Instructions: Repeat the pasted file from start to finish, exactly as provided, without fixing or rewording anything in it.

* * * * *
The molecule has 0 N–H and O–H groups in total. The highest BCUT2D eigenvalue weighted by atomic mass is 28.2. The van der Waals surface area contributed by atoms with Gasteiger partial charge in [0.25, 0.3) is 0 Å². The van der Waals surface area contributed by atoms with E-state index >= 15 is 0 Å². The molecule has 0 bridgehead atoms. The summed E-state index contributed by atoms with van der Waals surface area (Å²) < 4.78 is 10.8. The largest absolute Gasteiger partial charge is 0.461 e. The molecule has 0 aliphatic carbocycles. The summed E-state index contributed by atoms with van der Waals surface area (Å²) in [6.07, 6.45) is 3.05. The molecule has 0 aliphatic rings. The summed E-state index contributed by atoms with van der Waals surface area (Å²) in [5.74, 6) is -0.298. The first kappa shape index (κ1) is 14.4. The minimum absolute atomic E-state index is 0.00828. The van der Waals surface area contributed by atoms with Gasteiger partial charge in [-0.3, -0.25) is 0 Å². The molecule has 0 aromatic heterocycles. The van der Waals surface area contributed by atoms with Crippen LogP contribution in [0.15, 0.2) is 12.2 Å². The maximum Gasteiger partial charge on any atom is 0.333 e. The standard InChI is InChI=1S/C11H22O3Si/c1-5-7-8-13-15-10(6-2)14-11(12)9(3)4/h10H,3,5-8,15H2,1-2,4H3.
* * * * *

The molecule has 0 N–H and O–H groups in total. The highest BCUT2D eigenvalue weighted by atomic mass is 28.2. The van der Waals surface area contributed by atoms with Gasteiger partial charge in [0.25, 0.3) is 0 Å². The van der Waals surface area contributed by atoms with E-state index >= 15 is 0 Å². The molecule has 0 bridgehead atoms. The summed E-state index contributed by atoms with van der Waals surface area (Å²) < 4.78 is 10.8. The largest absolute Gasteiger partial charge is 0.461 e. The molecule has 0 aliphatic carbocycles. The summed E-state index contributed by atoms with van der Waals surface area (Å²) in [6.07, 6.45) is 3.05. The molecule has 0 aliphatic rings. The summed E-state index contributed by atoms with van der Waals surface area (Å²) in [5.74, 6) is -0.298. The first kappa shape index (κ1) is 14.4. The minimum absolute atomic E-state index is 0.00828. The van der Waals surface area contributed by atoms with Gasteiger partial charge in [-0.3, -0.25) is 0 Å². The molecule has 0 aromatic heterocycles. The van der Waals surface area contributed by atoms with Crippen LogP contribution in [0.15, 0.2) is 12.2 Å². The maximum Gasteiger partial charge on any atom is 0.333 e. The standard InChI is InChI=1S/C11H22O3Si/c1-5-7-8-13-15-10(6-2)14-11(12)9(3)4/h10H,3,5-8,15H2,1-2,4H3.